Once I had the opportunity to visit the Phoenix Sky Harbor Tower and asked the controllers why Phoenix always took off to the east in the morning and landed to the west in the afternoon. The winds in Phoenix are almost never a factor in determining the active runway so the decision was up to the tower controller. He told me with a straight face that it was to keep the sun out of the controllers' eyes. 

Great. Wouldn't want the guys sitting on terra firma to be blinded as opposed to the guys actually flying the plane.

While it's well known that most aircraft can't keep up with the sun as the earth spins, this isn't true in all cases. One of those times would be if you were in say an SR-71 supersonic aircraft travelling over about 1000 mph ground speed at the equator. Another is if you move further north to attempt this same feat in a slower aircraft.

Though the math is more complicated due to the rotational axis of the earth being 23 degrees off the vertical of the solar plane, the speed the surface of the earth rotates decreases as a function of the cosine of the angle of latitude. (This is also the genesis of the Coriolis effect which causes most of our weather and bathtub drain water to swirl)  Go far north enough, and your airplane can keep up with the sun, or at least give it a good run.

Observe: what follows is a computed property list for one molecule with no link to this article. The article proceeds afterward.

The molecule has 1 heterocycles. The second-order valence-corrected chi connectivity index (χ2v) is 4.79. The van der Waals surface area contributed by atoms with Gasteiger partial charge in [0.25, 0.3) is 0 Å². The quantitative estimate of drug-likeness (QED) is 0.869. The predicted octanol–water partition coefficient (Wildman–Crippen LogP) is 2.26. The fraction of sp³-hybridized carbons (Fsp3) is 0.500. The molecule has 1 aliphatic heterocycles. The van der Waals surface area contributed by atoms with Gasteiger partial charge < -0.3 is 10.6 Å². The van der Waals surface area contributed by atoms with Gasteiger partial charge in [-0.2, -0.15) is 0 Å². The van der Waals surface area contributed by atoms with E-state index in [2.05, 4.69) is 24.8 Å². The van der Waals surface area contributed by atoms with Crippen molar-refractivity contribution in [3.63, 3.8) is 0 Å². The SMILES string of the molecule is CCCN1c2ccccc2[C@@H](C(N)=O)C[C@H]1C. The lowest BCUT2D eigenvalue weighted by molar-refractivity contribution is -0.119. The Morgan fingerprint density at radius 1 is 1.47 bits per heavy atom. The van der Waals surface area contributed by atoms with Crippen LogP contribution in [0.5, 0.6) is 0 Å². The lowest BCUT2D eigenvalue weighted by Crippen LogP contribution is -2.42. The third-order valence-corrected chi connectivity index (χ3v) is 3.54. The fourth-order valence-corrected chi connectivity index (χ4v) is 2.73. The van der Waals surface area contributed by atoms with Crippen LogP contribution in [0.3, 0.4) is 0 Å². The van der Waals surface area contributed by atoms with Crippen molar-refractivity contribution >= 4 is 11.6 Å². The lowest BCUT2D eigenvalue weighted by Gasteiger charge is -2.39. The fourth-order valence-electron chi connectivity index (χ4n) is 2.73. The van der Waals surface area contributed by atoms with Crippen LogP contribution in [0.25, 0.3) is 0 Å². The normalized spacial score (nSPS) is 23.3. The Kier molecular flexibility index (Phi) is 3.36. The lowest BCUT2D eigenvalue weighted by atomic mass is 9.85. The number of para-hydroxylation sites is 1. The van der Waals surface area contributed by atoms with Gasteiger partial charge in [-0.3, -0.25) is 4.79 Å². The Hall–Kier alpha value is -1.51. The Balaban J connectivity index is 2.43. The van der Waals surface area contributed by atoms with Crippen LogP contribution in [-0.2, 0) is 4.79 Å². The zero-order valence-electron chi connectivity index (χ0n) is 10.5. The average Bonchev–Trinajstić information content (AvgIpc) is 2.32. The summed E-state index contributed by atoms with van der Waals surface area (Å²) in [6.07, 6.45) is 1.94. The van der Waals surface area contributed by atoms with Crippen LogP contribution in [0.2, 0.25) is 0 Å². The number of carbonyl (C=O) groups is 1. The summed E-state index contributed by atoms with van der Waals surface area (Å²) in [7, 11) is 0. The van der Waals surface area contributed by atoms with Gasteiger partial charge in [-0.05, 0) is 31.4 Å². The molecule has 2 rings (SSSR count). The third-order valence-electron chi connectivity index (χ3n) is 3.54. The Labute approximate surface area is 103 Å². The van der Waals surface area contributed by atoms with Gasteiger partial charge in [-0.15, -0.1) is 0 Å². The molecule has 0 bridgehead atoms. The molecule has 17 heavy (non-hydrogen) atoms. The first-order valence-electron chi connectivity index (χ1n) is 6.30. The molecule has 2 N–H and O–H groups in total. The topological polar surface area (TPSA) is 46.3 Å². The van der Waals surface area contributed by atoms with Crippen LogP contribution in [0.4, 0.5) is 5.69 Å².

That means you might have the sun hanging in the middle of your wind screen for hours on end. Which once long ago we did. Leaving Anchorage for Yokota Air Base, Japan one afternoon in a C-5 had us taking off just as the sun was camped directly in our face. The C-5 is a large aircraft, with a very large windscreen. It probably took most of the maps in our worldwide kit to paper over the cockpit to keep the sun out. 

And there it hung in the windscreen for nearly eight hours until we started our descent into Japan. 

Stars, Planets, and Northern Lights

On moonless nights at altitude, the sky is an amazing tapestry of things most earthbound observers never see. The Milky Way is easily visible snaking across the sky with the dark areas such as the Great Rift also visible. Though modern aircraft navigate with GPS and inertial systems, the stars that ancient mariners used to navigate the seas are familiar friends for those who care to look. Orion, Cassiopeia, the Big and Little Dippers, the Pleiades, and many more are always there waiting for your next journey above the clouds.